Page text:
18.  Although the code says that devices: "should not be marketed in any way which exploits parents' concern or fear that their child may become a victim of crime", it is clear that some companies are very close to this line.[206]


  19.  On 4 April 2004, police powers were extended to allow DNA profiles, fingerprints and other information to be taken without consent from anyone arrested on suspicion of a `recordable offence'. The police may keep this information indefinitely, even if the person arrested is never charged, or is subsequently acquitted.

  20.  With the help of MPs and the Children's Commissioners, we have made repeated but unsuccessful efforts to obtain accurate Home Office figures for the number of children on the National DNA Database (NDNAD) who:

    (a)  did not receive any disposal or further action;

    (b)  received a reprimand or final warning.

  21.  Using the Youth Justice Board figures for juvenile arrests and disposals, we believe it is possible that DNA profiles of around 200,000 children who have received no disposal may be on NDNAD, and a further 200,000 profiles of children who have received reprimands or final warnings.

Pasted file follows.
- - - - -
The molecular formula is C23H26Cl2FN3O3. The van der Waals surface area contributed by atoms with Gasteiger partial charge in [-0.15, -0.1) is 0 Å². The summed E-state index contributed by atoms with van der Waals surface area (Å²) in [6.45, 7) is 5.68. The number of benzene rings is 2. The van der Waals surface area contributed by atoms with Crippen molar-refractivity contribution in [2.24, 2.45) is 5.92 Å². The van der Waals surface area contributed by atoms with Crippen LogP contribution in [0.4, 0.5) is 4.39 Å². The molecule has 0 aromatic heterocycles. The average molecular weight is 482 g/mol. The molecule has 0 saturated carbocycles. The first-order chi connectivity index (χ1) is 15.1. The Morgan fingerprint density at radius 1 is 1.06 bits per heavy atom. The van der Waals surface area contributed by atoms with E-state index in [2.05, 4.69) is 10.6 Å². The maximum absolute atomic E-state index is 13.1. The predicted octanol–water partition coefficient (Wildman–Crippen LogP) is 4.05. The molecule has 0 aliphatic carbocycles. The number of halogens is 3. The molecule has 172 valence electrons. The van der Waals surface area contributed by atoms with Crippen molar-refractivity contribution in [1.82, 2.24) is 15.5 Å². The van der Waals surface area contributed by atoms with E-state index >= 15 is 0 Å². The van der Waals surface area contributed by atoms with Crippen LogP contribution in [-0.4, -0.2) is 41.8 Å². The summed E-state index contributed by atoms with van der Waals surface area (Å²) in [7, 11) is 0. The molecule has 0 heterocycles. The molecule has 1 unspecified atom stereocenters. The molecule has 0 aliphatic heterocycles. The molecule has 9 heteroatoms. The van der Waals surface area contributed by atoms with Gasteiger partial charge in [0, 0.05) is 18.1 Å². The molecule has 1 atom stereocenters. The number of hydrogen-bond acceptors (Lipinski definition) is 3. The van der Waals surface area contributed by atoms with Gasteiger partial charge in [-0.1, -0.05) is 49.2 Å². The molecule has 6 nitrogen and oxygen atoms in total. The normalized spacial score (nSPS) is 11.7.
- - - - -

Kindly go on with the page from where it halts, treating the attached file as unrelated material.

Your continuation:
22.  The existence of a child's profile on NDNAD puts the onus on him/her to justify the presence of his/her DNA at a crime scene, and may lead to unwarranted suspicion. Although this is equally true of adults, children are at far greater risk of injustice. Almost one quarter of arrests are of 10-17-year-olds, and the range of databases holding sensitive information about them has considerable potential to prejudice the position of those whose records include predictions of the likelihood of future criminality. We are profoundly concerned that whenever a positive DNA match is made, the police will access other information held on the child, and that this will create a set of assumptions that will influence police attitudes, including the likelihood of guilt.

  23.  It is extremely important that children and young people are kept out of the youth justice system unless there are no other options left, and recognition of this fact has led to the reprimand and final warning schemes. There is also a growing body of evidence that arrest and/or questioning by the police has negative effects on young people's behaviour. The Edinburgh Study of Youth Transitions and Crime, a ten-year longtitudinal study of 4,000 young people that began in 1998, found that: